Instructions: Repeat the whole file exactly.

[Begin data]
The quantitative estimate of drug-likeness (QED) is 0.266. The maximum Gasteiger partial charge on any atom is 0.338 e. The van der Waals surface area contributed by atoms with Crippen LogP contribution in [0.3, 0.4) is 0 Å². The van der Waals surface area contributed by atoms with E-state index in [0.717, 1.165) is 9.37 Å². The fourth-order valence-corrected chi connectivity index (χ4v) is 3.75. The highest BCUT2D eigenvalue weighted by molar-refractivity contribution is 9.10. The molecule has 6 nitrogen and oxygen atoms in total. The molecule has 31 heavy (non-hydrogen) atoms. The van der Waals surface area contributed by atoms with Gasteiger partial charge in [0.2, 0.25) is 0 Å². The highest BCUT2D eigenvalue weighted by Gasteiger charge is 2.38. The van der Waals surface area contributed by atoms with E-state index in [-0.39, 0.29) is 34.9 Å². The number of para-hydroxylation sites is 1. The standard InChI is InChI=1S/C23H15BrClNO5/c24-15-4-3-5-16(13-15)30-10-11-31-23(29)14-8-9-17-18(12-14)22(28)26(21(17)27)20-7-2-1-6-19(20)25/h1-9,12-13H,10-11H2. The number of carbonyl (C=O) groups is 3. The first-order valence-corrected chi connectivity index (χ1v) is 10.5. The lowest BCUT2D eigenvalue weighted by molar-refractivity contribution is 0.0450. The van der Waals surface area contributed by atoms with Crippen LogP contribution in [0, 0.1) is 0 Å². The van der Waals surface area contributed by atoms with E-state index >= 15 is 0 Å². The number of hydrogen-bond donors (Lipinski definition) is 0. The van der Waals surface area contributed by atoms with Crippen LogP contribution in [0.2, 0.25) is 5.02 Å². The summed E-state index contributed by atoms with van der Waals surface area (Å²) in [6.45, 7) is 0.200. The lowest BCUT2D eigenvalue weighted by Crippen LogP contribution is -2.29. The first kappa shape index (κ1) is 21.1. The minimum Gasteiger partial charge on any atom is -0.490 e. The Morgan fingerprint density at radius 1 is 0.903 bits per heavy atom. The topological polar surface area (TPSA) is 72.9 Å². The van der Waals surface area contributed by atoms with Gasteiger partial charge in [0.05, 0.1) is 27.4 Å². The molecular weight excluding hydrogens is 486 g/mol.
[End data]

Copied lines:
The quantitative estimate of drug-likeness (QED) is 0.266. The maximum Gasteiger partial charge on any atom is 0.338 e. The van der Waals surface area contributed by atoms with Crippen LogP contribution in [0.3, 0.4) is 0 Å². The van der Waals surface area contributed by atoms with E-state index in [0.717, 1.165) is 9.37 Å². The fourth-order valence-corrected chi connectivity index (χ4v) is 3.75. The highest BCUT2D eigenvalue weighted by molar-refractivity contribution is 9.10. The molecule has 6 nitrogen and oxygen atoms in total. The molecule has 31 heavy (non-hydrogen) atoms. The van der Waals surface area contributed by atoms with Gasteiger partial charge in [0.2, 0.25) is 0 Å². The highest BCUT2D eigenvalue weighted by Gasteiger charge is 2.38. The van der Waals surface area contributed by atoms with E-state index in [-0.39, 0.29) is 34.9 Å². The number of para-hydroxylation sites is 1. The standard InChI is InChI=1S/C23H15BrClNO5/c24-15-4-3-5-16(13-15)30-10-11-31-23(29)14-8-9-17-18(12-14)22(28)26(21(17)27)20-7-2-1-6-19(20)25/h1-9,12-13H,10-11H2. The number of carbonyl (C=O) groups is 3. The first-order valence-corrected chi connectivity index (χ1v) is 10.5. The lowest BCUT2D eigenvalue weighted by molar-refractivity contribution is 0.0450. The van der Waals surface area contributed by atoms with Crippen LogP contribution in [0, 0.1) is 0 Å². The van der Waals surface area contributed by atoms with E-state index >= 15 is 0 Å². The number of hydrogen-bond donors (Lipinski definition) is 0. The van der Waals surface area contributed by atoms with Crippen LogP contribution in [0.2, 0.25) is 5.02 Å². The summed E-state index contributed by atoms with van der Waals surface area (Å²) in [6.45, 7) is 0.200. The lowest BCUT2D eigenvalue weighted by Crippen LogP contribution is -2.29. The first kappa shape index (κ1) is 21.1. The minimum Gasteiger partial charge on any atom is -0.490 e. The Morgan fingerprint density at radius 1 is 0.903 bits per heavy atom. The topological polar surface area (TPSA) is 72.9 Å². The van der Waals surface area contributed by atoms with Gasteiger partial charge in [0.05, 0.1) is 27.4 Å². The molecular weight excluding hydrogens is 486 g/mol.